Wednesday, September 1, 2010

Dr. Jones, I Presume?: JAKE SPEED (1986)

The post-RAIDER’S feeding frenzy really hit its apex after the release of INDIANA JONES AND THE TEMPLE OF DOOM. At the time this was considered an epic fail of major proportions following the superior in every way, RAIDER'S OF THE LOST ARK, but now we look back on TEMPLE with misty-eyed nostalgia. It’s amazing what a truly horrendous modern sequel will do for your perspective. TEMPLE OF DOOM was released in May of 1984 and recouped its $28 million budget in its first weekend with more than a little change left over. By October of the same year it had pulled in over six times that number making it a certified blockbuster, quality be damned! Interestingly a high-profile Indiana Jones knock-off actually beat TEMPLE OF DOOM to theaters one month. ROMANCING THE STONE was released in April of ’84 with a high-profile cast and crew and a much lighter, freewheeling tone courtesy of writer Diane Thomas who died in a car accident shortly after seeing her first screenplay produced. Budgeted at $10 million it only recouped half of that on opening weekend, but became a sleeper hit and went on to make over 7 times its budget by October. This means that technically, in spite of pulling in $100 million fewer dollars than TEMPLE OF DOOM, ROMANCING THE STONE was every bit as successful.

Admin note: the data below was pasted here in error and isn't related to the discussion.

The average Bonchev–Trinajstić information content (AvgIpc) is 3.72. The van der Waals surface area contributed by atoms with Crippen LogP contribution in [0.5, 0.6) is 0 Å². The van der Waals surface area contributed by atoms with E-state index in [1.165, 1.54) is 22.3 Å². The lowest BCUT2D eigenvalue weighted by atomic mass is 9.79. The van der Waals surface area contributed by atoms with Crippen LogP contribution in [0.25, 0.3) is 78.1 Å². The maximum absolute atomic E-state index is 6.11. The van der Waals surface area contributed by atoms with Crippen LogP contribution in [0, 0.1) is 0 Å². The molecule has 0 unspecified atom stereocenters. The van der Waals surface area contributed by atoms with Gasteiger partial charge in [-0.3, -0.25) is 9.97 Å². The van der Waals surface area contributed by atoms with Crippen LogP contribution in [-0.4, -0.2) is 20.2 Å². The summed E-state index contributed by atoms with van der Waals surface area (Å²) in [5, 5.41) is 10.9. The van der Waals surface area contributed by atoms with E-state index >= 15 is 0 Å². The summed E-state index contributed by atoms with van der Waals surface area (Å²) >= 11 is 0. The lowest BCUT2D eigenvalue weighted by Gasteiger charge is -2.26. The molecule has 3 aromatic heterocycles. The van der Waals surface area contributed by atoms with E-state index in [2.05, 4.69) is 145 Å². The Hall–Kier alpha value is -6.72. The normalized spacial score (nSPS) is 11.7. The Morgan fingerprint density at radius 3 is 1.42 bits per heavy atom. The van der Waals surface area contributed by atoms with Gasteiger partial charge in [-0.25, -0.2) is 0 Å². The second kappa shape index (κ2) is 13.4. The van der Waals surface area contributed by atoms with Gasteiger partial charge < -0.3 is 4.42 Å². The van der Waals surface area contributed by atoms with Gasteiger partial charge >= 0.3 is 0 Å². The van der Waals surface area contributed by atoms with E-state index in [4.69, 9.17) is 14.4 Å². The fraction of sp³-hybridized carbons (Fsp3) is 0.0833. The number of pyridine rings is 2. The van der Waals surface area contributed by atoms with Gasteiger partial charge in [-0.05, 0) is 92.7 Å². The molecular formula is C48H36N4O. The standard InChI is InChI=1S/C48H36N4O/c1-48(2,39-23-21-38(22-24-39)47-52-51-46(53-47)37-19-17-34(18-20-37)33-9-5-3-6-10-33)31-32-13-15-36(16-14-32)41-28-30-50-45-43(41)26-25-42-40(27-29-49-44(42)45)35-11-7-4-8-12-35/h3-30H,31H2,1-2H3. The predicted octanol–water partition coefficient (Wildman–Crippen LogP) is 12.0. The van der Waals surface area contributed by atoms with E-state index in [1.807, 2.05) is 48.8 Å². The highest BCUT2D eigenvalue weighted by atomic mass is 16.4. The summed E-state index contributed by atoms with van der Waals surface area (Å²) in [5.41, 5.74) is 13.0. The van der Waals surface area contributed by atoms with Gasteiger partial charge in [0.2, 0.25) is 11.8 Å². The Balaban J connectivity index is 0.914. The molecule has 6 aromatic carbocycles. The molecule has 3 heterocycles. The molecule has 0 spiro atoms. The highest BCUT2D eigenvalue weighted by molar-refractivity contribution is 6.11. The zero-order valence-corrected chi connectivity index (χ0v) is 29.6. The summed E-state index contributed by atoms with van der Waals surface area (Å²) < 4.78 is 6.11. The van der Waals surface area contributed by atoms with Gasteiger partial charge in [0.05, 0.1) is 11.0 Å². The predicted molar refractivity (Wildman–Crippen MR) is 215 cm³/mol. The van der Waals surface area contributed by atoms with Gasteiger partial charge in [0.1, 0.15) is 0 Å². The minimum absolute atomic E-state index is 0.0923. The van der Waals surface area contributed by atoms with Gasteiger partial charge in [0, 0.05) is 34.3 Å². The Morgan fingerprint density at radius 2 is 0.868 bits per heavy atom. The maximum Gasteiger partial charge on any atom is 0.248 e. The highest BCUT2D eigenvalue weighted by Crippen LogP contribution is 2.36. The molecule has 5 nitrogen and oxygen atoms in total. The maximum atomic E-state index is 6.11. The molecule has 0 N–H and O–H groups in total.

Since ROMANCING THE STONE was a certified hit (and yes, there is a remake slated for next year), you can see what looms on the horizon… Yes, it’s Six Degrees of Indiana Jones! In May of 1986, New World pictures released what they were sure would be their big cash-in on the post Indy craze. While I can’t seem to find any info on the budget, it certainly wasn’t huge, but it was probably more than the paltry $1 million dollars it pulled in on its opening weekend. To be fair, 1986 was a banner year for Hollywood films with so many instant classics battling it out that there was no way JAKE SPEED wouldn’t get trampled underfoot. With TOP GUN, COBRA and POLTERGEIST II already in theaters and films like BIG TROUBLE IN LITTLE CHINA, ALIENS and, errm, MAXIMUM OVERDRIVE looming on the horizon, JAKE SPEED needed to bring it, not sing it. It didn’t.

The premise is essentially some bon à rien French people (are there any other kind?) have kidnapped a cute, blond college girl for a white slave ring. The government is talking and stalling and generally being ineffectual (is someone still bitter about the Carter administration?). The girl’s sister, Margaret Winston (Karen Kopins), is distraught and her grandfather (who you know is kooky because he wanders around in his bathrobe while the rest of the family is dressed up and having a rather elaborate dinner) suggests that she call on Jake Speed to solve her problems. Margaret discovers that ol’ grandad’s Jake Speed is an action novel hero (remember those “book” things?). Margaret is so overwrought that she decides to pass on a cocktail party where everyone is dressed up as their favorite animal… except her and her friend. After receiving a cryptic note via the bottom of her friend’s shoe, and seeing a plethora of advertisements with the word “speed” in them, Margaret hikes up her shorts and heads to a seedy dock bar to meet book author Desmond Floyd (Dennis Christopher) and his legendary subject, Jake Speed (Wayne Crawford). After much pushing and pulling the duo convince Margaret to go with them on an adventure and rescue her sister.